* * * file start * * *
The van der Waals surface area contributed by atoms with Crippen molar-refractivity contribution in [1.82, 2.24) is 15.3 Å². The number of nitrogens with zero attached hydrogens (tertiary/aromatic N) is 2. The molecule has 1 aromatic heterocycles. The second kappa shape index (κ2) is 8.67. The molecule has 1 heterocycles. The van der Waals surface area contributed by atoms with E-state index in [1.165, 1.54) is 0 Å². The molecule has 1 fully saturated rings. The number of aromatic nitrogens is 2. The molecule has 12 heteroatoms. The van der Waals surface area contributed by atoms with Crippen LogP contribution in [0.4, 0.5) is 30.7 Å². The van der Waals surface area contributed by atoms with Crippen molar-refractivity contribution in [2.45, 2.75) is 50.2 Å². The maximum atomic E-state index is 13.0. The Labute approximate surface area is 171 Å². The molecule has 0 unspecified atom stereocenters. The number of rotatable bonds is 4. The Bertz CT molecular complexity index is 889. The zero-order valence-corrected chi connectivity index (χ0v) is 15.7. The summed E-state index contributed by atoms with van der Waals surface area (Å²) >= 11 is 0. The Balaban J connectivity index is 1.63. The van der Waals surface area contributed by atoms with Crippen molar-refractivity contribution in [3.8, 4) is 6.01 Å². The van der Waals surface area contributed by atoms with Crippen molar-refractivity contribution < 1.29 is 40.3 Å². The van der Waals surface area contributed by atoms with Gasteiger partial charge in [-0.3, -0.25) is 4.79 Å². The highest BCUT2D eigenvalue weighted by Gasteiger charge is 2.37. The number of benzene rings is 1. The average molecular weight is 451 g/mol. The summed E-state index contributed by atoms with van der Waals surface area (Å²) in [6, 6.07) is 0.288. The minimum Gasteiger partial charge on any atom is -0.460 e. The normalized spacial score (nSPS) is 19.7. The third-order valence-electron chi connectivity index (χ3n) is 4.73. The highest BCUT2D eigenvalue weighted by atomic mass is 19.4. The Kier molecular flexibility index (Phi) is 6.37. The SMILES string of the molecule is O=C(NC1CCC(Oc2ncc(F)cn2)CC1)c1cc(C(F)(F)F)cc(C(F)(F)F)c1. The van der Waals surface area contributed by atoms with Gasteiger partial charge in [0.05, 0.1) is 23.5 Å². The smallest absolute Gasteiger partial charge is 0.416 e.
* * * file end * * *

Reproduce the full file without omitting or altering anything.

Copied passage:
The van der Waals surface area contributed by atoms with Crippen molar-refractivity contribution in [1.82, 2.24) is 15.3 Å². The number of nitrogens with zero attached hydrogens (tertiary/aromatic N) is 2. The molecule has 1 aromatic heterocycles. The second kappa shape index (κ2) is 8.67. The molecule has 1 heterocycles. The van der Waals surface area contributed by atoms with E-state index in [1.165, 1.54) is 0 Å². The molecule has 1 fully saturated rings. The number of aromatic nitrogens is 2. The molecule has 12 heteroatoms. The van der Waals surface area contributed by atoms with Crippen LogP contribution in [0.4, 0.5) is 30.7 Å². The van der Waals surface area contributed by atoms with Crippen molar-refractivity contribution in [2.45, 2.75) is 50.2 Å². The maximum atomic E-state index is 13.0. The Labute approximate surface area is 171 Å². The molecule has 0 unspecified atom stereocenters. The number of rotatable bonds is 4. The Bertz CT molecular complexity index is 889. The zero-order valence-corrected chi connectivity index (χ0v) is 15.7. The summed E-state index contributed by atoms with van der Waals surface area (Å²) >= 11 is 0. The Balaban J connectivity index is 1.63. The van der Waals surface area contributed by atoms with Crippen molar-refractivity contribution in [3.8, 4) is 6.01 Å². The van der Waals surface area contributed by atoms with Crippen molar-refractivity contribution < 1.29 is 40.3 Å². The van der Waals surface area contributed by atoms with Gasteiger partial charge in [-0.3, -0.25) is 4.79 Å². The highest BCUT2D eigenvalue weighted by Gasteiger charge is 2.37. The number of benzene rings is 1. The average molecular weight is 451 g/mol. The summed E-state index contributed by atoms with van der Waals surface area (Å²) in [6, 6.07) is 0.288. The minimum Gasteiger partial charge on any atom is -0.460 e. The normalized spacial score (nSPS) is 19.7. The third-order valence-electron chi connectivity index (χ3n) is 4.73. The highest BCUT2D eigenvalue weighted by atomic mass is 19.4. The Kier molecular flexibility index (Phi) is 6.37. The SMILES string of the molecule is O=C(NC1CCC(Oc2ncc(F)cn2)CC1)c1cc(C(F)(F)F)cc(C(F)(F)F)c1. The van der Waals surface area contributed by atoms with Gasteiger partial charge in [0.05, 0.1) is 23.5 Å². The smallest absolute Gasteiger partial charge is 0.416 e.